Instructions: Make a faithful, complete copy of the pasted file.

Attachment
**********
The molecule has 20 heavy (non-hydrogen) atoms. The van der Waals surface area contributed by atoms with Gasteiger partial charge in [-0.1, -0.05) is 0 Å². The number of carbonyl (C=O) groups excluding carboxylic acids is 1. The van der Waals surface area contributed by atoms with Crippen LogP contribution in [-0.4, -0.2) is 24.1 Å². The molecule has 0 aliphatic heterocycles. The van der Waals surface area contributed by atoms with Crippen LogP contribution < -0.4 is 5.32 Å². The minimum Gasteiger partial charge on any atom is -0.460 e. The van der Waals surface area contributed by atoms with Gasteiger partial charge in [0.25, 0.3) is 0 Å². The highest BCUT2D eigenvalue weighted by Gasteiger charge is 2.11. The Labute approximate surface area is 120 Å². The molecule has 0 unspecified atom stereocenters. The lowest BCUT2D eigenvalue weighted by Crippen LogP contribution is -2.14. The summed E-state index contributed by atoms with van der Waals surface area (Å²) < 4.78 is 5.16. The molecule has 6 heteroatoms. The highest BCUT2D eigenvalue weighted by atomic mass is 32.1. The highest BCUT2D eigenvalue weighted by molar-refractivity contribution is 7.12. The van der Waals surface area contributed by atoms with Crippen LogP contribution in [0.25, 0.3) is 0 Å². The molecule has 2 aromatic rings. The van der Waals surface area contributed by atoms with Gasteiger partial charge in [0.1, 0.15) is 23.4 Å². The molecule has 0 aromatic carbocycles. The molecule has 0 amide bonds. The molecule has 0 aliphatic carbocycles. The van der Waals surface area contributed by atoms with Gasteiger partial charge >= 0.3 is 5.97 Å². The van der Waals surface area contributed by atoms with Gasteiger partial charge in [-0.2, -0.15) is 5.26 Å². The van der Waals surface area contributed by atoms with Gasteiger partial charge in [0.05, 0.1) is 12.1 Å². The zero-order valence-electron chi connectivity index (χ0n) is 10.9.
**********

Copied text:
The molecule has 20 heavy (non-hydrogen) atoms. The van der Waals surface area contributed by atoms with Gasteiger partial charge in [-0.1, -0.05) is 0 Å². The number of carbonyl (C=O) groups excluding carboxylic acids is 1. The van der Waals surface area contributed by atoms with Crippen LogP contribution in [-0.4, -0.2) is 24.1 Å². The molecule has 0 aliphatic heterocycles. The van der Waals surface area contributed by atoms with Crippen LogP contribution < -0.4 is 5.32 Å². The minimum Gasteiger partial charge on any atom is -0.460 e. The van der Waals surface area contributed by atoms with Gasteiger partial charge in [0.25, 0.3) is 0 Å². The highest BCUT2D eigenvalue weighted by Gasteiger charge is 2.11. The Labute approximate surface area is 120 Å². The molecule has 0 unspecified atom stereocenters. The lowest BCUT2D eigenvalue weighted by Crippen LogP contribution is -2.14. The summed E-state index contributed by atoms with van der Waals surface area (Å²) < 4.78 is 5.16. The molecule has 6 heteroatoms. The highest BCUT2D eigenvalue weighted by atomic mass is 32.1. The highest BCUT2D eigenvalue weighted by molar-refractivity contribution is 7.12. The van der Waals surface area contributed by atoms with Crippen LogP contribution in [0.25, 0.3) is 0 Å². The molecule has 2 aromatic rings. The van der Waals surface area contributed by atoms with Gasteiger partial charge in [0.1, 0.15) is 23.4 Å². The molecule has 0 aromatic carbocycles. The molecule has 0 amide bonds. The molecule has 0 aliphatic carbocycles. The van der Waals surface area contributed by atoms with Gasteiger partial charge >= 0.3 is 5.97 Å². The van der Waals surface area contributed by atoms with Gasteiger partial charge in [-0.2, -0.15) is 5.26 Å². The van der Waals surface area contributed by atoms with Gasteiger partial charge in [0.05, 0.1) is 12.1 Å². The zero-order valence-electron chi connectivity index (χ0n) is 10.9.